Coronavirus

Brands, Sponsors Feel Coronavirus Effect: 'The Event Industry Is Not a Safe Place Right Now'

Bud-Light-x-The-Roots-Friends-SXSW-Jam-Session-billboard-1548-1584046000
Rick Kern/Getty Images for Bud Light

A view of signage during the Bud Light x The Roots & Friends Jam Session.

We Are BMF, a New York-based music-marketing agency that focuses on corporate branding for events, spent much of this year planning South by Southwest showcases for Disney, Schweppes and Mastercard. When the coronavirus scare forced the Austin festival to abruptly cancel last week for the first time in its 34-year history, the agency had nothing left to do but count its losses.

"We're calculating the dollars that were spent and what we have left," says Brian Feit, founding partner of the company, which puts on 350 annual events in 16 countries. "The event industry is not a safe place right now."

In the uncertain COVID-19 era, brands and agencies are anxiously waiting to find out if they can recoup sponsorship losses from large events like SXSW, Coachella and NBA games via makeup dates. Corporate contracts "cover us in termination cases," Feit says, but not 100%. "It's day-by-day," he adds. "It is a little impactful for us if there's a slowdown of events."

Huge companies like Apple and Microsoft spend hundreds of millions of dollars annually on advertising, according to an agency source, so a SXSW cancellation is "certainly shocking, but it's tiny in relation to their overall advertising market." More vulnerable are small agencies reliant on concerts and festivals. Another agency source says middleman dealmakers may not sign contracts, even multimillion-dollar ones, until a few days before events like SXSW or Coachella, so cancellations can be devastating. "Everything is hard," this source says. "Often agencies don't get paid until three months after the services, so they're left holding the bag."

How will these agencies survive? "I don't know," says the source. "It's very scary to think about."

Rick Faigin, executive vp of Los Angeles marketing company Acceleration Advisory, who recently linked Ariana Grande and T-Mobile for a tour-sponsorship deal, says certain SXSW branding costs were "probably done and on a truck to Austin," while others, like final payment to venues, could potentially be salvaged. "In most cases, you aren't getting anything. The best you're getting is an IOU for next year," adds Rishad Tobaccowala, a former chief strategist for French marketing company Publicis Groupe who is now an author and motivational speaker. "So you just eat it."

Like many brands and agencies, We Are BMF is trying to "pivot our thinking" from major events with large crowds to smaller, more intimate gatherings and digital happenings, Feit says. "This short-term time period, we're thinking, 'How do we reach the consumer, either at an event at their house, or through digital?' But I do hope this isn't a permanent shift."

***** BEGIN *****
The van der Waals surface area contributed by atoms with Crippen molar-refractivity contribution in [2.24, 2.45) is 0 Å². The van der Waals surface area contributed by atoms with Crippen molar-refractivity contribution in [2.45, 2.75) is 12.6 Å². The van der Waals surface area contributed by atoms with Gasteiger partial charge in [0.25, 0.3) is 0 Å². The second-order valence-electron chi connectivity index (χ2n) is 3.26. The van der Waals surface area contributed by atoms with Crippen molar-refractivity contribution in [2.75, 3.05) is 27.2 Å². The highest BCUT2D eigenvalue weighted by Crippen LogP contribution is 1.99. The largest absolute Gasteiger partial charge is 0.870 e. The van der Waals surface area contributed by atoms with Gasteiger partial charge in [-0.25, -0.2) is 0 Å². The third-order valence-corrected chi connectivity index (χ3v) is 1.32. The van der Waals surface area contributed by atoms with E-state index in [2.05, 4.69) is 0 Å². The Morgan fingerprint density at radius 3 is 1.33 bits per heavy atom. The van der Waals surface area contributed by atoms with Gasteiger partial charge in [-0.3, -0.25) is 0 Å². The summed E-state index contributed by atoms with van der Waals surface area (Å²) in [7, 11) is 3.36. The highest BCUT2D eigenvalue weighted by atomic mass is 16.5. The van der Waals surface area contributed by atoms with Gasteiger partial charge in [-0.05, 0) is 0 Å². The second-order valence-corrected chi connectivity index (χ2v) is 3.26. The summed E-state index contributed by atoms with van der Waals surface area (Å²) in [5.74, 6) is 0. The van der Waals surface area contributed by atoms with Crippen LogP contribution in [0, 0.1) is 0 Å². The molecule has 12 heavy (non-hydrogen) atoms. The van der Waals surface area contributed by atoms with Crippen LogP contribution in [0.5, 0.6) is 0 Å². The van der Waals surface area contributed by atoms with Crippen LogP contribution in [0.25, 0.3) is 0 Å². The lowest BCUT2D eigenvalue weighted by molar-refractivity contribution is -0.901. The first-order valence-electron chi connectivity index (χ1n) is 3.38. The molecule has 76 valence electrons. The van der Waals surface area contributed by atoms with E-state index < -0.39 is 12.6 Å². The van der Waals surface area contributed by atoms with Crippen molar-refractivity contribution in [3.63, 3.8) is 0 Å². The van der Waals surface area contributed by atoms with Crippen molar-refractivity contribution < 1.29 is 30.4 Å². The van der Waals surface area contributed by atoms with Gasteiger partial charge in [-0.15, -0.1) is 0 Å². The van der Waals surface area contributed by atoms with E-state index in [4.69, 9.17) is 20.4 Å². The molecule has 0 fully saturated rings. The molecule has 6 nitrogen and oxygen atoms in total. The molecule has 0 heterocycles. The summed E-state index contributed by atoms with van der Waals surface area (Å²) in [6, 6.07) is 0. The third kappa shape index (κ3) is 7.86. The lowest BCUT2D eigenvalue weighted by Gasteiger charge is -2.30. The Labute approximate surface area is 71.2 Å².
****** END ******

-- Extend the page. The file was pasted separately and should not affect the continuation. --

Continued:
Brand Innovators, a Los Angeles company that hosts 100 annual events, had planned five days of sponsored events at Austin restaurant Lambert's during SXSW, including a performance by Swedish folk duo Good Harvest. Brandon Gutman, the company's co-founder and co-CEO, is waiting for the festival to explain how it might "pay back those brands or provide credits." The agency was able to recoup some of its festival losses via airfare credits and an accommodating local hotel and is planning smaller events in Austin throughout 2020. More importantly, he adds, the agency is helping brands switch from SXSW to local "intimate events."

"What [brands] need to do is say, 'OK, if we can go into 10 markets in 10 cities and host 100 or 200 people,' you multiply those experiences and they can actually be a much larger than that one grand concert," Gutman says. "Now they have full control. They're the only brand in the room."

Nathan Hanks, founder and CEO of Music Audience Exchange, a marketing company that puts artists and brands together for online events, doesn't plan to "skip a beat." He's helping artists who are "hammered" from canceled festivals and shows to film performances for digital distribution. "It's kind of crazy," he says, "but we may be seeing the beginning of a new normal."

Hanks predicts that "you'll see a lot of experiential budgets go away and less money being deployed in the quarter." Still, brands and agencies won't say whether they've pulled back on 2020 sponsorship budgets for festivals and tours. "It's too early to understand the impact," Faigin says. "The hope is, in the next three weeks or month and a half, we have a lot more visibility."

The uncertainty has confused brands, agencies and the entire live-event industry about whether coronavirus is an inflection point for overhauling the business or a blip that will disappear. "This is a shock that makes you change the way you think," Tobaccowala says. "That is always risky."

Coronavirus


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